using recipes from other countries you find on the Internet is great fun. However, it can get a bit confusing when they call for ingredients you don’t know. To help you, we’ve put together a list of some common ingredients with their approximate quantities in cups, grams and ounces.
|Aussie Cooking Resources on our website|
|• Food Substitution Chart||• Australian Recipes||• Oven Temperatures|
|• Cooking Measurements||• Aussie Food & Slang||• Baking Tin Chart|
|• Ingredient Measurements||• Aussie Cuts of Meat|
|Since these quantities are an approximation, they should be used as a guide only. Our conversions have been rounded for cooking purposes. They may vary depending on the actual product you’re using and other factors.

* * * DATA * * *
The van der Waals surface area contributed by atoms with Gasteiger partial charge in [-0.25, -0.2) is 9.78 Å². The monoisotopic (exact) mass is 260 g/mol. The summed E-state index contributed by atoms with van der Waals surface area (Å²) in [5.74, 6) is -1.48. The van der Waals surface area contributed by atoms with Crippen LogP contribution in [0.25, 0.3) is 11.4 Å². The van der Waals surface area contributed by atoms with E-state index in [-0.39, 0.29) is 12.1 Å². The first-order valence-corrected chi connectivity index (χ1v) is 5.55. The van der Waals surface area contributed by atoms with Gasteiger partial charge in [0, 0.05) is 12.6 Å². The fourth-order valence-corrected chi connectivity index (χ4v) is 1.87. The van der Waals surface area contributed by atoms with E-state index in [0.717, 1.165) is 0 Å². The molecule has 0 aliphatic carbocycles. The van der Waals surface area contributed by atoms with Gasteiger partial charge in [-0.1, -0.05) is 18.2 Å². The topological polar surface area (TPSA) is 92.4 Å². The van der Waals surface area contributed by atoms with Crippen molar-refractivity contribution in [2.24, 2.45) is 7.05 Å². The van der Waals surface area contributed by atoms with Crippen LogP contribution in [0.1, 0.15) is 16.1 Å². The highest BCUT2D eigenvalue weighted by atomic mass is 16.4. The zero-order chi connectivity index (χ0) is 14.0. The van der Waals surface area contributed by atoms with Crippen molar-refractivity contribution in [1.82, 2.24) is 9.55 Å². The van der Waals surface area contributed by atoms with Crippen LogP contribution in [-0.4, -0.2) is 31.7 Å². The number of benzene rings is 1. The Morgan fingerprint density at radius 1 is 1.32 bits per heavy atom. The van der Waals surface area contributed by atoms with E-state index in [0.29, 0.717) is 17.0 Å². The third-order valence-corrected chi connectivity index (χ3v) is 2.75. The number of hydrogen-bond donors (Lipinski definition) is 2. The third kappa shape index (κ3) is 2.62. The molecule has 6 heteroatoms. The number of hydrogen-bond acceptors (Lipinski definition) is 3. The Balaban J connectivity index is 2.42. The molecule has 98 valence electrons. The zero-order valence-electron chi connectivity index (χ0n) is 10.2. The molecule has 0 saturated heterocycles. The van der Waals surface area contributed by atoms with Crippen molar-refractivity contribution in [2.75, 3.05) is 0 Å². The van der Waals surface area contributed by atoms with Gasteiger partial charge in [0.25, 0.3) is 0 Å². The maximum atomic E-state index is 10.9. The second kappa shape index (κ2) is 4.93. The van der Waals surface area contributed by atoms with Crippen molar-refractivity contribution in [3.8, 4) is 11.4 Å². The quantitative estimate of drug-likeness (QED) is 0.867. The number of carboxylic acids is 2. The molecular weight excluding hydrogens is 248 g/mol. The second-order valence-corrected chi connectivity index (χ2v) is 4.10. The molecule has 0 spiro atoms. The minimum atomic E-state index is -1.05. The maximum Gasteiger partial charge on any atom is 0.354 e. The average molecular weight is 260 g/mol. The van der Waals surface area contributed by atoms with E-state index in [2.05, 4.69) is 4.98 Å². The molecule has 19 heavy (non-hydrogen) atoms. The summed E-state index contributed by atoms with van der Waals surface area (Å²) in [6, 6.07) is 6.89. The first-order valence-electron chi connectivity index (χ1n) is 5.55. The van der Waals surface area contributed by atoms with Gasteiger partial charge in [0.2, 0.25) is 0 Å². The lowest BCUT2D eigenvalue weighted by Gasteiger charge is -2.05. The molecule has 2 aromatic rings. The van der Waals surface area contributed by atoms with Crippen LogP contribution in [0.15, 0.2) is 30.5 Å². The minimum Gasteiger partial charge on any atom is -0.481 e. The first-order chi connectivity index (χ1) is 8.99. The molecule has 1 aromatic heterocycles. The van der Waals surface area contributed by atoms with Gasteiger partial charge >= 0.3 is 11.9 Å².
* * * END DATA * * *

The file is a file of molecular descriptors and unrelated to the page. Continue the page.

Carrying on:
In other words, use your best judgement when converting any recipe. AND never, ever cook for a special event with an untested recipe unless you’re very brave or a contestant on the Australian Masterchef TV show.
Tip for beginners …
When measuring dry or solid ingredients, always use the flat edge of a knife or other flat edge utensil to drag across the surface of a spoon or cup after you fill it.
If you don’t remove the excess, you’ll be adding more than is required in your recipe. All charts (including ours) is based on measuring ingredients this way.
The only exception to this is when your recipe calls for a heaping teaspoon or tablespoon. Then you should not remove the excess.
Why don’t the chefs you see on TV measure this way? They did when they first started cooking. After lots of experience, they are now able to judge the amounts they use without exact measuring. They also know how to adjust a mixture when they don’t have the balance right.
So be wise and measure properly to consistently get the best results.